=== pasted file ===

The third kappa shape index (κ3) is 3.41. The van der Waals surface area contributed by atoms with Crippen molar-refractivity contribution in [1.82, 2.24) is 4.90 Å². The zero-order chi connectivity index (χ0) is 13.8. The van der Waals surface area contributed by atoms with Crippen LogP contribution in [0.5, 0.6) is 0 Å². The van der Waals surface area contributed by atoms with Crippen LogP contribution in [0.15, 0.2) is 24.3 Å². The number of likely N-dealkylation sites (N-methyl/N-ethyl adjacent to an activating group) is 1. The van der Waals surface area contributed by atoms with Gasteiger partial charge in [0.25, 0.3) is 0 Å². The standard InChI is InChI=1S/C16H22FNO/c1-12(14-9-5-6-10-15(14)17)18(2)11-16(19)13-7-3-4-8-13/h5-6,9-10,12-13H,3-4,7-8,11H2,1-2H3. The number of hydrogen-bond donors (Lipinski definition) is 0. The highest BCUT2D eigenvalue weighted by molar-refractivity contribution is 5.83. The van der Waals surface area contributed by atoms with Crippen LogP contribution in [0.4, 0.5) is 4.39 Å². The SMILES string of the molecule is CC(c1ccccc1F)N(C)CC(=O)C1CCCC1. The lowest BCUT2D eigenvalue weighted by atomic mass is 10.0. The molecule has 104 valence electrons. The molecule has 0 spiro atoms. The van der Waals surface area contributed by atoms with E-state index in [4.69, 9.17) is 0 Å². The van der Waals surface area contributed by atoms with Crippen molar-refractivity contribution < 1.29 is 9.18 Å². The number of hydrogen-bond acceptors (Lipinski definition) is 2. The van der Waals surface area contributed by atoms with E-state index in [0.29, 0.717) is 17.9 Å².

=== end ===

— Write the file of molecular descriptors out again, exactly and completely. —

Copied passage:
The third kappa shape index (κ3) is 3.41. The van der Waals surface area contributed by atoms with Crippen molar-refractivity contribution in [1.82, 2.24) is 4.90 Å². The zero-order chi connectivity index (χ0) is 13.8. The van der Waals surface area contributed by atoms with Crippen LogP contribution in [0.5, 0.6) is 0 Å². The van der Waals surface area contributed by atoms with Crippen LogP contribution in [0.15, 0.2) is 24.3 Å². The number of likely N-dealkylation sites (N-methyl/N-ethyl adjacent to an activating group) is 1. The van der Waals surface area contributed by atoms with Gasteiger partial charge in [0.25, 0.3) is 0 Å². The standard InChI is InChI=1S/C16H22FNO/c1-12(14-9-5-6-10-15(14)17)18(2)11-16(19)13-7-3-4-8-13/h5-6,9-10,12-13H,3-4,7-8,11H2,1-2H3. The number of hydrogen-bond donors (Lipinski definition) is 0. The highest BCUT2D eigenvalue weighted by molar-refractivity contribution is 5.83. The van der Waals surface area contributed by atoms with Crippen LogP contribution in [0.4, 0.5) is 4.39 Å². The SMILES string of the molecule is CC(c1ccccc1F)N(C)CC(=O)C1CCCC1. The lowest BCUT2D eigenvalue weighted by atomic mass is 10.0. The molecule has 104 valence electrons. The molecule has 0 spiro atoms. The van der Waals surface area contributed by atoms with E-state index in [4.69, 9.17) is 0 Å². The van der Waals surface area contributed by atoms with Crippen molar-refractivity contribution < 1.29 is 9.18 Å². The number of hydrogen-bond acceptors (Lipinski definition) is 2. The van der Waals surface area contributed by atoms with E-state index in [0.29, 0.717) is 17.9 Å².